Four: Let’s not forget the strategic and moral fiasco. Obsessed with his trade deal, Trump spent the early months of the pandemic downplaying the virus and praising Xi’s “transparent” leadership. On February 7, 2020, for example, Trump said of Xi: “He is strong, sharp and powerfully focused on leading the counterattack on the coronavirus. He feels they are doing very well, even building hospitals in a matter of only days. Nothing is easy, but he will be successful.” Later, he would pivot to decrying the “China virus.”
Also in the name of negotiating his grand bargain with Xi, Trump declined to impose sanctions on China for its treatment of Uighur minorities. As he explained to Axios, “Well, we were in the middle of a major trade deal.” Trump had earlier signaled his approval of China’s concentration camps, telling Xi that he was doing “exactly the right thing.” At another meeting recounted in John Bolton’s memoir, Trump asked Xi to please buy more American farm products so that Trump could win the 2020 election. That’s quite a long way from his absurd 2021 boast that “We believe in standing up to China, shutting down outsourcing, bringing back our factories and supply chains, and ensuring that America, not China, dominates the future of the world.”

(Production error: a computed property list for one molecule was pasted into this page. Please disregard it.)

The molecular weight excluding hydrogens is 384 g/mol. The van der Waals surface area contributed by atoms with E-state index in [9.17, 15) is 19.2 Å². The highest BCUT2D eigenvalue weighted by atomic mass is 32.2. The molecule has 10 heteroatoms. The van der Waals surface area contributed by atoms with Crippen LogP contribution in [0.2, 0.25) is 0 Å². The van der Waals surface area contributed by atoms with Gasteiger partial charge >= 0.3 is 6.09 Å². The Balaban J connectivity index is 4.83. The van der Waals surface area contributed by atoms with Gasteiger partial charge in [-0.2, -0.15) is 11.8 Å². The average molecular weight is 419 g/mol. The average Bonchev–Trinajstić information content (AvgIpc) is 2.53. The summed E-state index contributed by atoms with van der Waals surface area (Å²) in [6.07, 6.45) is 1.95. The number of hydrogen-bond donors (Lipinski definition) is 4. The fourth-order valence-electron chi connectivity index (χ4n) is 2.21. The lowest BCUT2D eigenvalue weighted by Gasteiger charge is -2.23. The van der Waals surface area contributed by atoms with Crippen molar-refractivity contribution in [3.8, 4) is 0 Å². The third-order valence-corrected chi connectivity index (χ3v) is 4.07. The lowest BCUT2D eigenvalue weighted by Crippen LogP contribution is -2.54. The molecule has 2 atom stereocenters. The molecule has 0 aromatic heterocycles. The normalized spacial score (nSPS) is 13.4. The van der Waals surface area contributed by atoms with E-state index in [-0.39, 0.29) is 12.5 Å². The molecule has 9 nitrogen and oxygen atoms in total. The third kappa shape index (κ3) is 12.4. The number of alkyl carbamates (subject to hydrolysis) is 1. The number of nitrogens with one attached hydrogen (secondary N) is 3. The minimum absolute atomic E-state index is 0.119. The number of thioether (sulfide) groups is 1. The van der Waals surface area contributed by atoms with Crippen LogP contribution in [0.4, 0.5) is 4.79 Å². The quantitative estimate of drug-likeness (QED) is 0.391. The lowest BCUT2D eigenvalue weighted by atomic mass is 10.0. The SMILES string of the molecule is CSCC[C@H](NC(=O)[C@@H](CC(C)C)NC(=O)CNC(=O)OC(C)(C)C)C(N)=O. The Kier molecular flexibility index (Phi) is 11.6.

It’s all rot. Another case in point—remember the Foxconn deal? Announced to great fanfare in 2017 at the White House,Trump called it the “eighth wonder of the world.” The deal with the Taiwanese company was supposed to provide jobs for 13,000 in Mt. Pleasant, Wisconsin. Follow-up: Foxconn is drastically reducing its presence. There may be jobs for 1,454 workers. Maybe.
The questions for those serious thinkers who maintain that Trump put us on the right track vis-à-vis China is: Which parts do you suggest we continue: The high taxes? The failure to secure more exports? The alienation of allies? The farm subsidies? Or the moral abdication?